Great info, Susan. I have used project fees from the beginning. But, then my clients are corporations instead of magazines. When I write articles, it's ghostwriting and I'm paid by my client, not the trade publications.

Even with project hours you can make bad choices for all the reasons you have here (you underestimate research time, revisions, etc.)

For the 1st time, I am working under a retainer. I decided to use a time tracking tool for my own info on the individual projects. It's been a real eye-opener. I recommend everyone use a time tracker occasionally to validate their fees.

Great post, Susan.

Lori said...

The time tracker really is an eye-opener, isn't it? Cathy, I used one for several projects, especially the retainer clients and the one-offs. It helps narrow down the per-hour rate better.

Jennifer Mattern said...

Great article Susan!

This is one of the reasons I focus on Web content more than print, and why the only print writing I take on is the kind Cathy mentioned -- ghostwriting for clients who pitch the articles to trade publications. The clients are easier to work with most of the time, you have fewer hoops to jump through, and pay is on your terms.

That's not to say there's anything wrong with taking on magazine writing work like the example you gave. As you mentioned, there are good reasons for doing it. But there are equally good reasons to take the "lower paying" gigs on a per-word basis, and it all comes down to knowing how you work and getting the best hourly rate possible.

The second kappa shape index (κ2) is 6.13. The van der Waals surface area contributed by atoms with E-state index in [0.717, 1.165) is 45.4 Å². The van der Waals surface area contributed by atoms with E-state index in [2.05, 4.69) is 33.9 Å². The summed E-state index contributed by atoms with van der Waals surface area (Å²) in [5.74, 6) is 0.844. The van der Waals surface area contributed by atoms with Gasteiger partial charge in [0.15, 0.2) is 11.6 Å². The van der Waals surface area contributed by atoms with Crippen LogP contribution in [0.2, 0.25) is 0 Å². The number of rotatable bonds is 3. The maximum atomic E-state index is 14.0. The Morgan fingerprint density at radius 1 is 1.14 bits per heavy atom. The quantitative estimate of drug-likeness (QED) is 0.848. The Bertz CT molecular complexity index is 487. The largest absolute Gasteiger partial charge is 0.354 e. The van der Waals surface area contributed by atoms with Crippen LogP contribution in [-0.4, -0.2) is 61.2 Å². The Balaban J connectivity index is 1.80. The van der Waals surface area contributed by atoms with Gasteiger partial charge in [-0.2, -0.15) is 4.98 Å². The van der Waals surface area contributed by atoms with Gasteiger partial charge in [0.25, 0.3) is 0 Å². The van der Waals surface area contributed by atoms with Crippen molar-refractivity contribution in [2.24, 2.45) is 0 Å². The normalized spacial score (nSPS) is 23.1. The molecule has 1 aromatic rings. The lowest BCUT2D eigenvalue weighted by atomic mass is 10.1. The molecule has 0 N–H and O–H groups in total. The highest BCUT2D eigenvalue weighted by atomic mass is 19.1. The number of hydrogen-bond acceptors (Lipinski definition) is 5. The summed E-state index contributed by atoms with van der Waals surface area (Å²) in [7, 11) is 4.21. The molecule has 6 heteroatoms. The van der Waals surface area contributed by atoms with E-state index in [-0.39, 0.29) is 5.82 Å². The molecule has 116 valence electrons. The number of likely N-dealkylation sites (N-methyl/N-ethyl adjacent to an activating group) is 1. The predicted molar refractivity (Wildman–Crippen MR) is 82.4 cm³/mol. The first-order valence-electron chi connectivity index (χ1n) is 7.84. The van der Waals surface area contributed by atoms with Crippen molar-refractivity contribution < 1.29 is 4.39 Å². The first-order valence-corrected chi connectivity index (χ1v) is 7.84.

Lori said...

You're back! Welcome home, Jenn. :)

~Diane said...

The numbers don't lie - and I'm not in this game for the prestige. I find it hard to identify and snag those low-maintenance clients, though. Help? Tips?

Devon Ellington said...

Yup, you have to figure out how much time it takes in proportion to payment. A good relationship with the magazine generally prevents that back-and-forth redo scenario, though. I've sometimes run into that for the first article I've done, and then we sort out the obstacles, and things run much more smoothly going forward.

Of course, some publications have senior editors who always have to put fingerprints on everything, so it doesn't matter how to-the-mark your work is; they're still going to mess with it.

The trick is not to go too low down on the per word rate, or you wind up in content mill land.

Paula said...

Susan, thank you for explaining what I've been trying to get across to a handful of self-proclaimed writing experts on a forum I've been involved with for a few years.